Banning Smartphones at Schools: Research Points to Higher Test Scores, Less Anxiety, More Exercise
Teachers in the U.K. will soon be prohibiting mobile phone use during the school day. Experts suggest the U.S. should consider doing the same.
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The international debate over technology and youth was jolted last week by a surprising announcement: Schools in the United Kingdom will soon ban the use of cell phones.
Issued by the U.K.’s secretary of state for education, the new guidance builds on controls already in place in many schools across the country, most of which take explicit aim at both online bullying and student inattention during lessons. But it may have the further effect of encouraging advocates, both at home and abroad, to pursue further-reaching policies limiting children’s access to tech and social media.
Parents, teachers, and education leaders across the United States have entertained similar proposals in recent years as devices have increasingly become a fixture in students’ daily lives. The near-ubiquity of electronics in American homes (a 2021 study from the nonprofit Common Sense Media showed that 43 percent of children aged 8–12 personally owned a smartphone), as well as their potential links to worsening mental health for young people, moved U.S. Surgeon General Dr. Vivek Murthy to release an advisory warning against excessive social media use.
Still, it is doubtful whether similar prohibitions can be attempted in the U.S. Unlike in most other Western countries, K–12 education in America is administered at the state and local level, leaving decisions about school management and culture mostly up to district boards. In addition, fears of school shootings and other on-site emergencies mean that some parents want to remain in contact with their kids at all times — even as most research shows that the presence of phones in classrooms tends to harm academic achievement. Among older students, the removal of cell phones during courses is correlated with lower anxiety and higher levels of course understanding, while adolescents engage in more physical play when phones are barred from recess.
Doug Lemov is a well-known educator and expert on classroom practice whose book Teach Like a Champion has become an international bestseller and a highly influential text among both novice and veteran teachers. He has also come out strongly against the use of phones in school, arguing that they meaningfully hamper instruction and prevent children from forming real-world relationships.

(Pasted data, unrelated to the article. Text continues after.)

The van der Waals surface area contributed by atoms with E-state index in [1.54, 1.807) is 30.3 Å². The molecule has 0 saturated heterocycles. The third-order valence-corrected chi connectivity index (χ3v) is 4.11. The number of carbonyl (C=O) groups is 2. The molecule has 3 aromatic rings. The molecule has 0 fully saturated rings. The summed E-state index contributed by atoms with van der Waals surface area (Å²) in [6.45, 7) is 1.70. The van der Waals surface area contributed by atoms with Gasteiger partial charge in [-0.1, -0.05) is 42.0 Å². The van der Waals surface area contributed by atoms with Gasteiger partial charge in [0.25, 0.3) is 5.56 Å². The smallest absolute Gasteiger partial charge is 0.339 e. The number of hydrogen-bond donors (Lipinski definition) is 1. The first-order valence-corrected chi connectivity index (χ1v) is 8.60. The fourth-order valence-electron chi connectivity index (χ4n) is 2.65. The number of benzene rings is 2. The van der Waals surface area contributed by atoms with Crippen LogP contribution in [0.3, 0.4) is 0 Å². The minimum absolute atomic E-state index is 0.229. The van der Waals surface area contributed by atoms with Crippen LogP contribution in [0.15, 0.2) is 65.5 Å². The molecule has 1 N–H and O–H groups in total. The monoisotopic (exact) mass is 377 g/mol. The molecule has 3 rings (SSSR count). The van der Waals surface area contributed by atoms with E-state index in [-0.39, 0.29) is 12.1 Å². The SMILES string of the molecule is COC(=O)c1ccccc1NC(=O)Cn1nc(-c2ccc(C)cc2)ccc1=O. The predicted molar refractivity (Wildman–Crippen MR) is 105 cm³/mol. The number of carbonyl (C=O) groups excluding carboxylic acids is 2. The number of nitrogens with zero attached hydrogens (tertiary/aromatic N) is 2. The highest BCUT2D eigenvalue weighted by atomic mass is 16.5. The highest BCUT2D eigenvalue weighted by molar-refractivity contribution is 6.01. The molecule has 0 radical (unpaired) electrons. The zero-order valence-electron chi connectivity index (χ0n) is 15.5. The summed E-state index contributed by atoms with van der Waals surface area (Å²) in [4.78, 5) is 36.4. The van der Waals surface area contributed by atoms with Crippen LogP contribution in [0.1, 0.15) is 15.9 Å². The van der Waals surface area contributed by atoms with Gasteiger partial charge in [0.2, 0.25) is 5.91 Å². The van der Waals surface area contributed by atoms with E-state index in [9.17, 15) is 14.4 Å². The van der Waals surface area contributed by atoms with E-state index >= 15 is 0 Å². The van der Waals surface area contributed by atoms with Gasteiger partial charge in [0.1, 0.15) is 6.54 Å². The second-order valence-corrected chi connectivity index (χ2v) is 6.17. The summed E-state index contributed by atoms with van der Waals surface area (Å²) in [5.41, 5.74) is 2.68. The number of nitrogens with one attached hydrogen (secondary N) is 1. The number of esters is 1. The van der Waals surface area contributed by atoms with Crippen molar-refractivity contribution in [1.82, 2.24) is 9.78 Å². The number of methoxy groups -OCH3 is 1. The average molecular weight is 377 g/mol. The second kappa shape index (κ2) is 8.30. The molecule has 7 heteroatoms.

Bans such as the one proposed in the United Kingdom might be difficult to enforce, Lemov acknowledged, given kids’ attachment to their devices. But clever methods of evasion are no reason not to seriously contemplate restrictions on phones in schools, he said.
“If a kid feels like he has to sneak off to the bathroom and hide in the stall to use his cell phone, it’s still a win. Because it means that in 99 percent of the places in the building, people are walking around without their cell phones out, they are concentrating in class, and they’re having fully present relationships with one another.”
Effects on academics, exercise
The United Kingdom isn’t the first country to impose restrictions on phones in school. According to a UNESCO report released this summer on education systems in roughly 200 countries, about one-quarter have enacted comparable rules. But some of the most compelling research on the effects of cell phone bans comes from England.
In a study published in 2016, academics Louis-Phillipe Beland and Richard Murphy found that across the large English cities of Birmingham, Leicester, London, and Manchester, dozens of high schools that instituted bans on mobile phones saw significant improvement in scores on high-stakes tests. The increase was especially large for the lowest-performing pupils, who saw a jump in scores more than twice as large as the average student.
Overall, the authors argued, the greater effects on these students of banning mobile phones — roughly equivalent to adding an hour to each school week — suggested that their higher-achieving classmates were better able to ignore distractions and focus on their work. The lure of texts and apps, therefore, might be expected to increase achievement gaps over time.
Play and exercise are also linked to the use of electronics. A Danish study published in 2021 showed that a four-week ban on phones during recess significantly increased both the frequency and intensity of physical activity of children aged 10–14. And the consequences of a lack of movement can be strongly negative: In a study of nearly 25,000 U.S. teenagers, about 20 percent used screened devices (smartphones, tablets, or video games) more than five hours per day; that group was 43 percent more likely to be obese than participants who experienced less screen time.
While comparatively few studies have been conducted on the impact of information technology on K–12 learning, some have focused on its presence in university settings. One paper, published in 2014, studied cell phone use and texting in a large sample of college students, ultimately finding that they were associated with relatively lower grades and higher levels of self-reported anxiety. Relatedly, subjects who texted and used their phones less experienced higher “satisfaction with life.”